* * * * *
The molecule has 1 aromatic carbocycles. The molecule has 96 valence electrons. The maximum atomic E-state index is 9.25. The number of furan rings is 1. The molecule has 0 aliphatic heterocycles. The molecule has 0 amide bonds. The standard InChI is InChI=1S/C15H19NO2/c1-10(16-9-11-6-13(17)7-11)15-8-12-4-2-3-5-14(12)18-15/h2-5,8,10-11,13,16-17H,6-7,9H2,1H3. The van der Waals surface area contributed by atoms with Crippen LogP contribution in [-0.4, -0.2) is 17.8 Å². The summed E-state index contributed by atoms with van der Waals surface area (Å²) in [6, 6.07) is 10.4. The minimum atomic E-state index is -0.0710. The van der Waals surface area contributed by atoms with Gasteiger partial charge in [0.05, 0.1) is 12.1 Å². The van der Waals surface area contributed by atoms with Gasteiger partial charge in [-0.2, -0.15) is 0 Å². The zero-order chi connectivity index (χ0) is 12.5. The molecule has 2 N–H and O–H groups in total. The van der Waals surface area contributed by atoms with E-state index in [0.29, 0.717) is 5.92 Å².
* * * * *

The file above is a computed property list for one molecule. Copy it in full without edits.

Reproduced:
The molecule has 1 aromatic carbocycles. The molecule has 96 valence electrons. The maximum atomic E-state index is 9.25. The number of furan rings is 1. The molecule has 0 aliphatic heterocycles. The molecule has 0 amide bonds. The standard InChI is InChI=1S/C15H19NO2/c1-10(16-9-11-6-13(17)7-11)15-8-12-4-2-3-5-14(12)18-15/h2-5,8,10-11,13,16-17H,6-7,9H2,1H3. The van der Waals surface area contributed by atoms with Crippen LogP contribution in [-0.4, -0.2) is 17.8 Å². The summed E-state index contributed by atoms with van der Waals surface area (Å²) in [6, 6.07) is 10.4. The minimum atomic E-state index is -0.0710. The van der Waals surface area contributed by atoms with Gasteiger partial charge in [0.05, 0.1) is 12.1 Å². The van der Waals surface area contributed by atoms with Gasteiger partial charge in [-0.2, -0.15) is 0 Å². The zero-order chi connectivity index (χ0) is 12.5. The molecule has 2 N–H and O–H groups in total. The van der Waals surface area contributed by atoms with E-state index in [0.29, 0.717) is 5.92 Å².